Which Matters More?: Effects of Surface- and Deep-Level Diversity on Team Processes and Performance

Which Matters More?: Effects of Surface- and Deep-Level Diversity on Team Processes and Performance

Mai P. Trinh (Case Western Reserve University, USA)
Copyright: © 2016 |Pages: 27
DOI: 10.4018/978-1-5225-0047-6.ch010
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Abstract

This chapter reviews what we know about the effects of surface-level diversity (age, sex, and ethnicity) and deep-level diversity (personality characteristics such as conscientiousness, openness to experience, extraversion, emotional stability, and agreeableness) in organizational teams. It also outlines challenges to today's diversity management and Human Resource (HR) practices, such as the lack of definite conclusions from research results, the mismatch between team diversity research designs and organizations' needs, and the lack of research examining simultaneously different aspects of diversity. Drawing from analysis results of team data from 55 teams of volunteers from Shanghai, the author recommends that HR training and selection take specific team contexts into account and increase attention on functions that support important team processes such as communication and mutual support among team members.
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Introduction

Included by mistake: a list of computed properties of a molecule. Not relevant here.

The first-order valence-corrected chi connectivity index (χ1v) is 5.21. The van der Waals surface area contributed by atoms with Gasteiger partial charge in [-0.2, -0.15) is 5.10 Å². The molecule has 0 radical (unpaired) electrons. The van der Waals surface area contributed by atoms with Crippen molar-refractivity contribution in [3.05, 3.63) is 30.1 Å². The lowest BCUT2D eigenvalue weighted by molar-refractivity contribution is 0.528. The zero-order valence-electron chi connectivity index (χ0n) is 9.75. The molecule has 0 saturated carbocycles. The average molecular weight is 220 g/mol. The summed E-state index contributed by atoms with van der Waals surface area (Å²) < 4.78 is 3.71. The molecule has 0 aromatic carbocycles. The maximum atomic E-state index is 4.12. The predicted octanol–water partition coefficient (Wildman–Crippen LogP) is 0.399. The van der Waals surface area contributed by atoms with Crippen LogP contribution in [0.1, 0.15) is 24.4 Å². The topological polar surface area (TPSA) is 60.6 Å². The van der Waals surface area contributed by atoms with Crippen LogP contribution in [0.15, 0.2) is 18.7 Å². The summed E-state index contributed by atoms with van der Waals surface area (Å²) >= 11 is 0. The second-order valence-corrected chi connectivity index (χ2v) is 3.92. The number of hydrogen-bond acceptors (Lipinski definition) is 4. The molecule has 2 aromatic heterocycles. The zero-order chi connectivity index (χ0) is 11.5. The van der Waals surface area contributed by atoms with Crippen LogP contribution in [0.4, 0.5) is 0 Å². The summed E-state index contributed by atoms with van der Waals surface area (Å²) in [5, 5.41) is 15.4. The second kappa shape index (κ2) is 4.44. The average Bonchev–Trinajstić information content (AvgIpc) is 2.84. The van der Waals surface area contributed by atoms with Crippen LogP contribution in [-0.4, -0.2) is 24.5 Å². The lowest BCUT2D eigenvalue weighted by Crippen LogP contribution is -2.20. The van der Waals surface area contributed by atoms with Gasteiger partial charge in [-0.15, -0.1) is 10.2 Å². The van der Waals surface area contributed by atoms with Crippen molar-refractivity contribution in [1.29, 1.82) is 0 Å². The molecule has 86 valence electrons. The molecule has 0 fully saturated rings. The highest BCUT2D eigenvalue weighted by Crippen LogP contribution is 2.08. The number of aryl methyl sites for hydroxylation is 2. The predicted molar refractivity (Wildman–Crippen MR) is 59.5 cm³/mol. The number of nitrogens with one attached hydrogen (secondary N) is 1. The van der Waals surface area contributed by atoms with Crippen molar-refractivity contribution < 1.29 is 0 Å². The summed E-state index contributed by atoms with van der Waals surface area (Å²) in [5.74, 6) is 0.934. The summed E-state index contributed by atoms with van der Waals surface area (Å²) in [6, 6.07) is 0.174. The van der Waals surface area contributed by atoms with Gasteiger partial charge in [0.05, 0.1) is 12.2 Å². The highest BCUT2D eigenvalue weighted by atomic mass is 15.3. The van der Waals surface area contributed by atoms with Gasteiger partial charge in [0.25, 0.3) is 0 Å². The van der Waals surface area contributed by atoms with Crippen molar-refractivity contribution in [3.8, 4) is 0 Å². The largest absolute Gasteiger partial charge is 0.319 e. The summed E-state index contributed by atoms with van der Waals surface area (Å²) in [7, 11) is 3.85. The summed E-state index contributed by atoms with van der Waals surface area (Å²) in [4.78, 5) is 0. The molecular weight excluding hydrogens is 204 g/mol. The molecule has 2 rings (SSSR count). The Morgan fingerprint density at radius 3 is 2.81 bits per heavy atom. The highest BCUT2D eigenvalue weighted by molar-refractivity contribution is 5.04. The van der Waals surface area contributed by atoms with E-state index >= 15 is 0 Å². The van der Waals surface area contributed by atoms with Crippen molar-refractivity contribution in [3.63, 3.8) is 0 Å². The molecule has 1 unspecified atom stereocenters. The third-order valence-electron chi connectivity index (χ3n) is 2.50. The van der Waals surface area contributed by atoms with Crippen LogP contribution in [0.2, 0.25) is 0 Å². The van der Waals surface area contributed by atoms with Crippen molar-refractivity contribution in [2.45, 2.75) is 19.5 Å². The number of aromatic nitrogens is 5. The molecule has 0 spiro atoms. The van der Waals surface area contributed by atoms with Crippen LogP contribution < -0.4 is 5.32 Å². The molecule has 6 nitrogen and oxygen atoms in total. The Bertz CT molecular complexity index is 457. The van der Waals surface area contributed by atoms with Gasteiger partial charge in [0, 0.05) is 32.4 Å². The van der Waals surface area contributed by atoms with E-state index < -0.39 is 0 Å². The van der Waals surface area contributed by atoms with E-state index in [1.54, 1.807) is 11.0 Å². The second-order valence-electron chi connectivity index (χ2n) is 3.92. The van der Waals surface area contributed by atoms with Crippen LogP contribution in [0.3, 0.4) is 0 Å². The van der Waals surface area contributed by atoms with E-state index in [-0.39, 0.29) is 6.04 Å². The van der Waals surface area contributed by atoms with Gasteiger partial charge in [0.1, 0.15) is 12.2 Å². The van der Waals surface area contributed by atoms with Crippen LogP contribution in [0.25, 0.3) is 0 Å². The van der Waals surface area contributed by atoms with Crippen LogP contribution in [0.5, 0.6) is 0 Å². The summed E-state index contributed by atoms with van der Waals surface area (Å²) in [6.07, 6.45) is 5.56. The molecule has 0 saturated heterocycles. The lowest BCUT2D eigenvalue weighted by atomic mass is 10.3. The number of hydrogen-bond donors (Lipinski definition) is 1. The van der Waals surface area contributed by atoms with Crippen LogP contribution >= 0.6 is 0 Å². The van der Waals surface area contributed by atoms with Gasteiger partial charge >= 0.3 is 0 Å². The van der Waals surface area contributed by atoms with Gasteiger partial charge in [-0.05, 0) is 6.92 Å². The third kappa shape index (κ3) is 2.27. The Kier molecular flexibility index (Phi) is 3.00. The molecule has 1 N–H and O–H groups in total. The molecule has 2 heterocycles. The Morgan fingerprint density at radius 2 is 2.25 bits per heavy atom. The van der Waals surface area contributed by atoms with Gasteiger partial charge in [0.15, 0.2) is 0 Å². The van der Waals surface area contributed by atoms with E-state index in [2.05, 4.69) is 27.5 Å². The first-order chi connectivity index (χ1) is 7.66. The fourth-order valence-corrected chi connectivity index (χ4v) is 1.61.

Managing workforce diversity is one of the most important tasks and challenges for today’s organizations. Managers constantly face the questions of how to utilize diversity as a positive driving force within the organization, and how to resolve potential conflicts it may bring. As the nature of work shifted from being done by individuals to self-managing teams, managers and human resource (HR) professionals have increased attention to managing team diversity. At the same time, an extensive body of research has also been devoted to the various aspects of diversity, or heterogeneity, and their implied effects on team processes and performance (Bell, Villado, Lukasik, Belau, & Briggs, 2011; Jackson, Joshi, & Erhardt, 2003; Joshi & Roh, 2009; Williams & O’Reilly, 1998). On the one hand, research has found that teams with diverse talents positively contribute to team performance due to their different points of view, expertise, and experience (Cox & Blake, 1991; Hoffman & Maier, 1961). On the other hand, it has also been shown that heterogeneity in teams can provoke conflict, reduce communication, and result in dissolution (Chatman, 1989; Jehn, Northcraft, & Neale, 1999; Tajfel & Turner, 1986). Frustrated by these contradicting results, research has been conducted on the effects of multiple aspects of diversity on team process and performance variables (Harrison, Price, & Bell, 1998; Mohammed & Angell, 2004). Organizational scholars have also refined their theories and analyses based on the results of recent meta-analytic studies (Bell et al., 2011; Harrison & Klein, 2007; Milliken & Martins, 1996; Van Knippenberg, De Dreu, & Homan, 2004; Williams & O’Reilly, 1998).